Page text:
Considering the mode of treatment associated with the multidimensional family therapy model, it is deductible that the approach takes into consideration the patient’s unique psychosocial context. The treatment encompasses the existing psychiatric and developmental disorders, the race and socio-economic status which both define family interactions, age and social contexts among others. Through the 4 domains, the treatment plans developed can address all these factors, and the inclusion of different social contributors to the healing process can help in realizing more holistic treatment compared to what can be achieved with other approaches such as psychodynamically informed therapy.
Assessment and Evaluation
The common approach to evaluating the treatment effectiveness of the multidimensional family therapy based substance abuse therapy is through the treatment solidification procedure. Van der Pol et al. (2017) report that the multidimensional family therapy approach is more effective compared to other conventional therapy processes for substance use and abuse. Besides the dependence on self-reports from patients, the treatment solidification process is a collaborative approach to evaluation and monitoring, in which the family members and parents of the patients are involved in the establishment of goals for reference both during and after treatment in order to sustain the changes realized. Since family members are constantly in the picture both for familial and extra familial interactions with the treated individuals, the multidimensional family therapy approach leverages their presence to ensure effectiveness of evaluation. Reports are collected from family in addition to those from patients on progress towards the common goals. Treatment comes to an end upon the assurance, from all the parties to the treatment process, that the treatment has been effective and that projected future risks and challenges are clearly stipulated, understood by all members (patient and his/her family), and the necessary measures have been put in place for addressing those challenges when they emerge. To terminate the treatment, a therapist may convene a meeting with all the parties for documentation and recommendation of best practices moving forward. The involvement of family members then helps to eliminate the probability of relapse.
The evaluation process is contrary to what usually happens in other therapy approaches including psychodynamic therapy, whereby the therapist makes the decision to terminate treatment based on the self-reports from the patient and their own observations (Gatta et al., 2019). With the termination procedure for the psychodynamic process, there is a high likelihood of relapse. Moreover, the psychodynamic therapy process is not as effective as it does not holistically address all co-occurring conditions and the therapist may be forced to refer the patient for other treatment methods.
Research has linked the multidimensional family therapy approach to high levels of efficiency and effectiveness. For instance, van der Pol et al. (2017) report that for individuals with high to severe substance abuse disorders, the multidimensional family therapy process fosters effectiveness in treatment with limited probabilities of relapse. The effectiveness of treatment is more evident in those with severe conditions than in those with mild substance abuse disorders. This could be attributed to the minimum visibility of co-occurring conditions in those with mild substance abuse disorders, which may result in ineffective treatment of those underlying conditions, thereby resulting in future relapse. Another study by Liddle et al. (2017) described multidimensional family therapy as one of the leading multicomponent treatment methods that is developed from evidence-based practice and is theory derived. On the other hand, research on psychodynamic therapy shows that it is one of the traditionally effective methods for substance abuse intervention. The choice of method should therefore be based on the intended outcomes.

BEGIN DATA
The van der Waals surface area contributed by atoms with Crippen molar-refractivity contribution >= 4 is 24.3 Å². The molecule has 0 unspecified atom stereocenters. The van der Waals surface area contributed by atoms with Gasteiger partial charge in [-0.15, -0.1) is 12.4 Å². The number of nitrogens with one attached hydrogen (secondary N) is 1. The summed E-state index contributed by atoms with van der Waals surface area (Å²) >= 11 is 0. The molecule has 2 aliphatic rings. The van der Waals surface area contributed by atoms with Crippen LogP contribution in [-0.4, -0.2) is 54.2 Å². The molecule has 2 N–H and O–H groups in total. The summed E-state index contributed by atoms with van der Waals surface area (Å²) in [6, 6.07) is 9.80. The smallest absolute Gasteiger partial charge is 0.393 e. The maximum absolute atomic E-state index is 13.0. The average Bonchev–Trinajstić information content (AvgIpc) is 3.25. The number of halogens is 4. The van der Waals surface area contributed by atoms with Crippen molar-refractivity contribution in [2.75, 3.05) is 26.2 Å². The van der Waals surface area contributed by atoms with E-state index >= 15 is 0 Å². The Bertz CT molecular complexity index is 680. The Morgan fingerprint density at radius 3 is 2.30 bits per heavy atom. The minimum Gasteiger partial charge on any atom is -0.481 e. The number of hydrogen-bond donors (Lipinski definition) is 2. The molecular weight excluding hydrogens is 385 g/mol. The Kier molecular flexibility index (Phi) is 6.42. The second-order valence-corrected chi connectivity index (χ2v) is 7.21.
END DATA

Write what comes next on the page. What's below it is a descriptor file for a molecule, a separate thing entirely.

By working on this research, I have been able to understand the rationale behind beginning patient interactions for substance abuse disorders with the assessment process prior to concluding on the best approach to use. The conventional approaches to substance abuse intervention have been entrained deeply in practice, resulting in the common perception that the existing and commonly used methods are the most effective. Working on this research has made me realize that substance abuse or rather “addiction” is not always a free standing psychological issue. The consideration of co-occurring conditions has specifically been a point of enlightenment to me. I now consider good interventions as those which focus on holistic healing, and I am bound to use multidimensional family therapy or any other such therapy that uses a broad perspective of substance abuse in designing treatment plans and selecting treatment methodologies, and in which treatment of individuals with substance use disorders takes into consideration their families.
Through the research, I have acquired various new knowledge that I think will be beneficial to for future application. Particularly, I have noted the challenges and weaknesses of the psychodynamic therapy process, and I am certain that those challenges can result in prolonged therapy for individuals with substance use disorders. Despite being recognized as one of the most commonly applied intervention methods for substance abuse, it is clear that the psychodynamic therapy approach leaves a lot of gaps that increase the risk of relapse, unlike a less common such as the multidimensional family therapy approach to substance abuse treatment. This calls for considerate determination of intervention processes for application in particular clinical application contexts.
Considering the intervention process associated with the multidimensional family therapy model and my personal strengths, I can say that I am better placed to apply this approach in practice. First, I believe in holistic healing and it hurts me to see people spending a lot in therapy due to relapse. Secondly, I am a believer in doing things effectively the first time and would thus be frustrated if a patient I handle comes back with the same issues when they could have been prevented effectively the first time. I would thus be more committed and more confident in using the multidimensional family therapy model in future practice.